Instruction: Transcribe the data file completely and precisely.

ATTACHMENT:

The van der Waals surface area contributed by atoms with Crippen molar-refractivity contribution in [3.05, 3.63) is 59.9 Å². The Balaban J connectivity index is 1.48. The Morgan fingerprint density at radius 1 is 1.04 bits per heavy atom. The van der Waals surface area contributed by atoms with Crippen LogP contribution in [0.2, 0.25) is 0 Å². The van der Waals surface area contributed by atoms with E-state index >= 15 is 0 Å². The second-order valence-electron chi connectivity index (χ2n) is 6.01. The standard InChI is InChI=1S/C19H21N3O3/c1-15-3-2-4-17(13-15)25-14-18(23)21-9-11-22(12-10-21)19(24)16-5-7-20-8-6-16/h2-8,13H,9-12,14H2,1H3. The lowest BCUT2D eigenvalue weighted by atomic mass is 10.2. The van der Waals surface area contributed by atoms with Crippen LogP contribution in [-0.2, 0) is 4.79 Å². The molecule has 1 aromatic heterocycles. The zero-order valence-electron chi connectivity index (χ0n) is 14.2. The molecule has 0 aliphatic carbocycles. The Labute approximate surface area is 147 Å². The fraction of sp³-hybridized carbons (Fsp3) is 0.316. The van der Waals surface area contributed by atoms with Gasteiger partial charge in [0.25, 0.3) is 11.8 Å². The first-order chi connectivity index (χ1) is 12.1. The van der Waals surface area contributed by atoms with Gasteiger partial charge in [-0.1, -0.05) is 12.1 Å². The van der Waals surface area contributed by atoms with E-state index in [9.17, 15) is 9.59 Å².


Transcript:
The van der Waals surface area contributed by atoms with Crippen molar-refractivity contribution in [3.05, 3.63) is 59.9 Å². The Balaban J connectivity index is 1.48. The Morgan fingerprint density at radius 1 is 1.04 bits per heavy atom. The van der Waals surface area contributed by atoms with Crippen LogP contribution in [0.2, 0.25) is 0 Å². The van der Waals surface area contributed by atoms with E-state index >= 15 is 0 Å². The second-order valence-electron chi connectivity index (χ2n) is 6.01. The standard InChI is InChI=1S/C19H21N3O3/c1-15-3-2-4-17(13-15)25-14-18(23)21-9-11-22(12-10-21)19(24)16-5-7-20-8-6-16/h2-8,13H,9-12,14H2,1H3. The lowest BCUT2D eigenvalue weighted by atomic mass is 10.2. The van der Waals surface area contributed by atoms with Crippen LogP contribution in [-0.2, 0) is 4.79 Å². The molecule has 1 aromatic heterocycles. The zero-order valence-electron chi connectivity index (χ0n) is 14.2. The molecule has 0 aliphatic carbocycles. The Labute approximate surface area is 147 Å². The fraction of sp³-hybridized carbons (Fsp3) is 0.316. The van der Waals surface area contributed by atoms with Gasteiger partial charge in [0.25, 0.3) is 11.8 Å². The first-order chi connectivity index (χ1) is 12.1. The van der Waals surface area contributed by atoms with Gasteiger partial charge in [-0.1, -0.05) is 12.1 Å². The van der Waals surface area contributed by atoms with E-state index in [9.17, 15) is 9.59 Å².